Underground performance brings music to new heights
By KATIE REDMILES
The audience has spoken; they want to hear music at the Underground’s Acoustic Night, and the music made by Boston’s Tall Heights is just what they are looking for.
On Tuesday, March 26, the open-mic night in the Underground opened with a poetry reading. Accompanied by electric guitar, poetry’s theme was “Temples.” Though the performer, junior biology major Holden Vanderveer, displayed talent, audience members did not feel that his performance was conducive to the setting.
“I think when most people come, they come for music,” said freshman historic preservation major Katie Finch. “[It’s] not quite what you have in mind.”
Finch’s friend and fellow freshman Ellery Hinson acknowledged the skill level needed for Vanderveer’s pieces, but also agreed it was not suitable for the theme of Acoustic Night. “He does have talent, just very long talent, not the talent for tonight.”
Once the main act appeared, however, the mood of the room changed and became charged with enthusiasm and flirtation.
Tim Harrington and Paul Wright of Tall Heights took the stage with only an acoustic guitar, a cello, and their combined, harmonized voices.
The two covered works from some of their musical influences, such as Bon Iver and Simon and Garfunkel. In addition, they performed their own work from their album “Rafters.”
Harrington and Wright appeared to be a hit with the audience.
“I felt so alive, they really mesmerized me,” said freshman music major Margeaux Faig. “It makes you really appreciate music more.”
Freshman economics and business major Josh Campbell equated watching them to an out-of-body experience.
“It felt like it was me watching me watch them because it was so amazing,” Campbell said.
Campbell had even looked up their videos prior to the performance and requested they play “Skinny Love” by Bon Iver, which they performed as their second-to-last song.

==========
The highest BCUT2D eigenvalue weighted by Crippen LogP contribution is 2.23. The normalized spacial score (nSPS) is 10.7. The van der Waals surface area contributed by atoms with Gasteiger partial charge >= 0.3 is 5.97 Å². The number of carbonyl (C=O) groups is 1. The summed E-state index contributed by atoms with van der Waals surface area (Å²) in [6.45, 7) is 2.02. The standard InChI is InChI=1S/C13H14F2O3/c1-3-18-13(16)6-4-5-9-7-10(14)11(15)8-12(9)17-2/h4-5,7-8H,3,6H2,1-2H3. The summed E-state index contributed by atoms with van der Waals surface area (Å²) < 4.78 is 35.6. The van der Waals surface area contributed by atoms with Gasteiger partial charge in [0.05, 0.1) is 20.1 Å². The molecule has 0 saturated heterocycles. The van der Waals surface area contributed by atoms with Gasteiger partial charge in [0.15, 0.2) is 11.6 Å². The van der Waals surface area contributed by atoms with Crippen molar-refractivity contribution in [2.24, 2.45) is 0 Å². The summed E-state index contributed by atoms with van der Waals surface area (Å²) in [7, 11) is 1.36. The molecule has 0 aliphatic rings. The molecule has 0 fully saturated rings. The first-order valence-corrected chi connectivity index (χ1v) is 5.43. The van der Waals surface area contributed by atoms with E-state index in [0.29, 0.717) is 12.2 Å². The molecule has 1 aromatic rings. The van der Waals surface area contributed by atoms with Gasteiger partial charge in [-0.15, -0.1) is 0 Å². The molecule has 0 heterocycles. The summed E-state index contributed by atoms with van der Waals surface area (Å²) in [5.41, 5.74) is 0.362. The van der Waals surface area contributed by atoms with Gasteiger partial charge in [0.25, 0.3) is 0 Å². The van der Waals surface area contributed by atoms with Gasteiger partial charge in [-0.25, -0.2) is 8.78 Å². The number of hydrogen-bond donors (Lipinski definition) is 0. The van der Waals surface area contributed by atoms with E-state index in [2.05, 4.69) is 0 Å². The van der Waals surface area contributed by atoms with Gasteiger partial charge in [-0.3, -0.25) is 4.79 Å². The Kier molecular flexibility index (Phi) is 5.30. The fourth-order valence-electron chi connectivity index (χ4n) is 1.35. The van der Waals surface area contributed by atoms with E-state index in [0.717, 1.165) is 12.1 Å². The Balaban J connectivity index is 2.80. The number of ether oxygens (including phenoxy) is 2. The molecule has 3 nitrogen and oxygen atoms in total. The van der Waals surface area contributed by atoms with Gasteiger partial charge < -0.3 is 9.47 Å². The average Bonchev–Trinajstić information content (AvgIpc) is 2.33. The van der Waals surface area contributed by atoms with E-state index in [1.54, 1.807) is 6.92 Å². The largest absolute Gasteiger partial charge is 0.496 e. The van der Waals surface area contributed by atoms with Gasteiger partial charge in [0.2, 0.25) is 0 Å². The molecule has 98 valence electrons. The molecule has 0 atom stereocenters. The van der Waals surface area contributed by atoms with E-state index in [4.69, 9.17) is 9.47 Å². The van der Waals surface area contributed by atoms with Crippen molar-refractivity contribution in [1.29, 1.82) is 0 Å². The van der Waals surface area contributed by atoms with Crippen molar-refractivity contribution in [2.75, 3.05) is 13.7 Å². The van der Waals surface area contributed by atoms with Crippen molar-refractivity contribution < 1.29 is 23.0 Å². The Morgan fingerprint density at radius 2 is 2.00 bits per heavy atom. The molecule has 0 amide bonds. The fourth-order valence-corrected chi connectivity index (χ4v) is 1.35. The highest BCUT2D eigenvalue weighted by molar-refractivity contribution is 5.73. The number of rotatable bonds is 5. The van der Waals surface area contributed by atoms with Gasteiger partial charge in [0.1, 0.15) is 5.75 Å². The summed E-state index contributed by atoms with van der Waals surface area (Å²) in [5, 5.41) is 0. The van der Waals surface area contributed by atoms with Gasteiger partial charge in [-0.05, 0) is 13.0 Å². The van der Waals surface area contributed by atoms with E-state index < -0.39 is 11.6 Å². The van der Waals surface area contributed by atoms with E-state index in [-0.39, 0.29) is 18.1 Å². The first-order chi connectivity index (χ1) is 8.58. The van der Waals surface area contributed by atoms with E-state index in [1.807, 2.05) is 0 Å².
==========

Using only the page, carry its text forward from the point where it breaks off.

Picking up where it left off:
With Wright on the cello and Harrington on guitar, the two blended contemporary and classical sounds to create a rich, folky melody. The audience also responded positivelyto their stage presence.
“They have great chemistry, but they also don’t make you feel left out,” said Faig.
To make the audience more attentive, the two incorporated some humor when speaking in between songs.
Music is definitely important to both Harrington and Wright, but both came into the industry in different ways. Harrington started playing guitar and writing songs to win over a girl when he was 16. He then quickly found that he could not shut off the constant stream of song lyrics flying through his mind.
Wright was first classically trained, which was his introduction to the cello. Althought the instrument was not incorporated in the initial act, they started to try and blend their sounds, and the cello became an integral part.
With one album already out, and an EP in the mix, Tall Heights will continue touring and playing to see where the music takes them.